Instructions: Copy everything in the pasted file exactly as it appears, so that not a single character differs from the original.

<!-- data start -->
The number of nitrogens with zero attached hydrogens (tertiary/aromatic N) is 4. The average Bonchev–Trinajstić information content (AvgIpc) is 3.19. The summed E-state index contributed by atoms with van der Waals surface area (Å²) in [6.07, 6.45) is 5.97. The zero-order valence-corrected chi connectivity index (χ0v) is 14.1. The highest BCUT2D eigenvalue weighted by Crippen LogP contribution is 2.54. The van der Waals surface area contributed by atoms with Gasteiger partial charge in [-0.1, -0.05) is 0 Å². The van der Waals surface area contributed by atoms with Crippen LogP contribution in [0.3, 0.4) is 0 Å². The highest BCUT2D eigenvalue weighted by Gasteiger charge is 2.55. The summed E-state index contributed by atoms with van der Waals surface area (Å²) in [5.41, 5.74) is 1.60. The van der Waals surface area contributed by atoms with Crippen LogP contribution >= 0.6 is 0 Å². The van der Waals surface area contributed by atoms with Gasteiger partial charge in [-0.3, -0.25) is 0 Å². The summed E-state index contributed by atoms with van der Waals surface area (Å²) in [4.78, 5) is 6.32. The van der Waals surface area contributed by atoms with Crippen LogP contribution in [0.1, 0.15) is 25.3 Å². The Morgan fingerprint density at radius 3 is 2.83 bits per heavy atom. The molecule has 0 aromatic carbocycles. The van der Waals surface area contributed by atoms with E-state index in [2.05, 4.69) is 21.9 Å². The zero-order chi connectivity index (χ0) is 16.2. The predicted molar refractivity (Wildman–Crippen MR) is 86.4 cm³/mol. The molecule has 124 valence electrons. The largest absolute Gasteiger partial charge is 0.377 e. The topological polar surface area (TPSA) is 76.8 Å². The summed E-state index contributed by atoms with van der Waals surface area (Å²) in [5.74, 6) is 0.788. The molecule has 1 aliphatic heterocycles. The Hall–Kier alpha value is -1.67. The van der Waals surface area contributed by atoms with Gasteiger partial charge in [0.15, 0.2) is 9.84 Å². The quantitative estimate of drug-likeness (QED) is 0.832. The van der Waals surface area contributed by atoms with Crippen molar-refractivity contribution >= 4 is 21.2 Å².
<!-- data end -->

The number of nitrogens with zero attached hydrogens (tertiary/aromatic N) is 4. The average Bonchev–Trinajstić information content (AvgIpc) is 3.19. The summed E-state index contributed by atoms with van der Waals surface area (Å²) in [6.07, 6.45) is 5.97. The zero-order valence-corrected chi connectivity index (χ0v) is 14.1. The highest BCUT2D eigenvalue weighted by Crippen LogP contribution is 2.54. The van der Waals surface area contributed by atoms with Gasteiger partial charge in [-0.1, -0.05) is 0 Å². The van der Waals surface area contributed by atoms with Crippen LogP contribution in [0.3, 0.4) is 0 Å². The highest BCUT2D eigenvalue weighted by Gasteiger charge is 2.55. The summed E-state index contributed by atoms with van der Waals surface area (Å²) in [5.41, 5.74) is 1.60. The van der Waals surface area contributed by atoms with Crippen LogP contribution >= 0.6 is 0 Å². The van der Waals surface area contributed by atoms with Gasteiger partial charge in [-0.3, -0.25) is 0 Å². The summed E-state index contributed by atoms with van der Waals surface area (Å²) in [4.78, 5) is 6.32. The van der Waals surface area contributed by atoms with Crippen LogP contribution in [0.1, 0.15) is 25.3 Å². The Morgan fingerprint density at radius 3 is 2.83 bits per heavy atom. The molecule has 0 aromatic carbocycles. The van der Waals surface area contributed by atoms with E-state index in [2.05, 4.69) is 21.9 Å². The zero-order chi connectivity index (χ0) is 16.2. The predicted molar refractivity (Wildman–Crippen MR) is 86.4 cm³/mol. The molecule has 124 valence electrons. The largest absolute Gasteiger partial charge is 0.377 e. The topological polar surface area (TPSA) is 76.8 Å². The summed E-state index contributed by atoms with van der Waals surface area (Å²) in [5.74, 6) is 0.788. The molecule has 1 aliphatic heterocycles. The Hall–Kier alpha value is -1.67. The van der Waals surface area contributed by atoms with Gasteiger partial charge in [0.15, 0.2) is 9.84 Å². The quantitative estimate of drug-likeness (QED) is 0.832. The van der Waals surface area contributed by atoms with Crippen molar-refractivity contribution >= 4 is 21.2 Å².